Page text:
November 30, 2017 – GKAT Grand Opening
"Trust – Comparative Reflections"
President and Dean, Hertie School of Governance, Berlin, and Professor of Sociology, Heidelberg University
On November 30, 2017, the HCA welcomed the members of the new Graduiertenkolleg “Authority and Trust in American Culture, Society, History, and Politics” (GKAT). After a welcome by HCA Founding Director Professor Detlef Junker, and greetings from the university’s rectorate, represented by Vice-President for Student Affairs and Teaching, Professor Beatrix Busse, GKAT speaker Professor Manfred Berg introduced the new collegiates and their projects. Then Professor Helmut Anheier, president of the Hertie School of Governance in Berlin and professor of sociology at Heidelberg University, presented his keynote address in which he reflected upon the term “trust” from different academic perspectives. He emphasized that this interdisciplinary approach did not only align with the premises of GKAT but worked especially well with abstract concepts such as trust. Scholars of sociology and political science have produced numerous works regarding different aspects of trust, applying categories like institutions, professions, or persons and looking at the different ways people put their trust in them.
Studies based on the work of Pierre Bourdieu and Robert Putnam, among others, had collected data about how much trust societies invest into different sectors of their respective countries and had found that there were significant differences between liberal market economies with a democratic system and autocracies with a regulated economy. Surprisingly, this data is relatively stable over time. Even though current social phenomena such as increasing anti-elitism or populist movements have created a widespread feeling of an overall erosion of trust, empirical studies do not reflect this erosion. While U.S. society appears to trust government and other institutions least, its overall level of trust is as consistent as that of other nations. Professor Anheier closed on the notion that trust might not be such a fragile commodity after all and that it was necessary to further evolve the conceptualization of this term in order to enable a clearer understanding of trust and its socio-political implications. The evening was capped with a reception in the HCA’s beautiful Bel Etage that gave everybody a chance to mingle over a glass of champagne and other refreshments.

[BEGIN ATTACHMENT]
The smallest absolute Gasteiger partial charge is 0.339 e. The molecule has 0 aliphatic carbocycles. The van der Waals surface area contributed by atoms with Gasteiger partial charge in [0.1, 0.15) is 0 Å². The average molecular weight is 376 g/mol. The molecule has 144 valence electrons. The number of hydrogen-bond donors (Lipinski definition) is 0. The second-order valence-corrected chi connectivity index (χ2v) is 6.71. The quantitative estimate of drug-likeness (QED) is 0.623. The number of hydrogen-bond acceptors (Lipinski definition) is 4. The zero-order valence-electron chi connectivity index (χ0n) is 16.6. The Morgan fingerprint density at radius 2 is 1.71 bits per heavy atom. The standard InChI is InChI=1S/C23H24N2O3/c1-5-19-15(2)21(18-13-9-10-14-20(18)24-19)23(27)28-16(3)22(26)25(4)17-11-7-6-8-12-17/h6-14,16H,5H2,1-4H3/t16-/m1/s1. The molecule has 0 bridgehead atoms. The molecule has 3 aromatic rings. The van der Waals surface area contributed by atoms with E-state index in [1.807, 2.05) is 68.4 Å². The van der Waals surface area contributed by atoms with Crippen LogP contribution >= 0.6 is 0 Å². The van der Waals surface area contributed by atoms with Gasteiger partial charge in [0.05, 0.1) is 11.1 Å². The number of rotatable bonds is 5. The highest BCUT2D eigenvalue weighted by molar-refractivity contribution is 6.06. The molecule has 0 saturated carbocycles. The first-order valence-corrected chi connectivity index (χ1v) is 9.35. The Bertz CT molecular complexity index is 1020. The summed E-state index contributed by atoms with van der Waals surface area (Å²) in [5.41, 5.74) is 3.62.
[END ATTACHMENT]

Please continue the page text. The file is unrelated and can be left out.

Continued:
Watch Helmut K. Anheier's talk on "Trust – Comparative Reflections":
December 4, 2017
"This President That Is Not One"
The Ted and Helen Geisel Third Century Professor in the Humanities, Dartmouth College, USA
Listen to an audio recording of Donald Pease's talk:
January 16, 2018
"Theory of the (Art) Novel"
John L. Loeb Associate Professor of the Humanities, Harvard University
On January 16, the Baden-Württemberg Seminar was delighted to welcome David J. Alworth, John L. Loeb Associate Professor of the Humanities at Harvard University. Professor Alworth presented his recent work on contemporary American novels and how they adapt to an increasingly digitalized age. After a brief introduction by Professor Günter Leypoldt of the English Department of Heidelberg University, Professor Alworth began to outline his analytical work.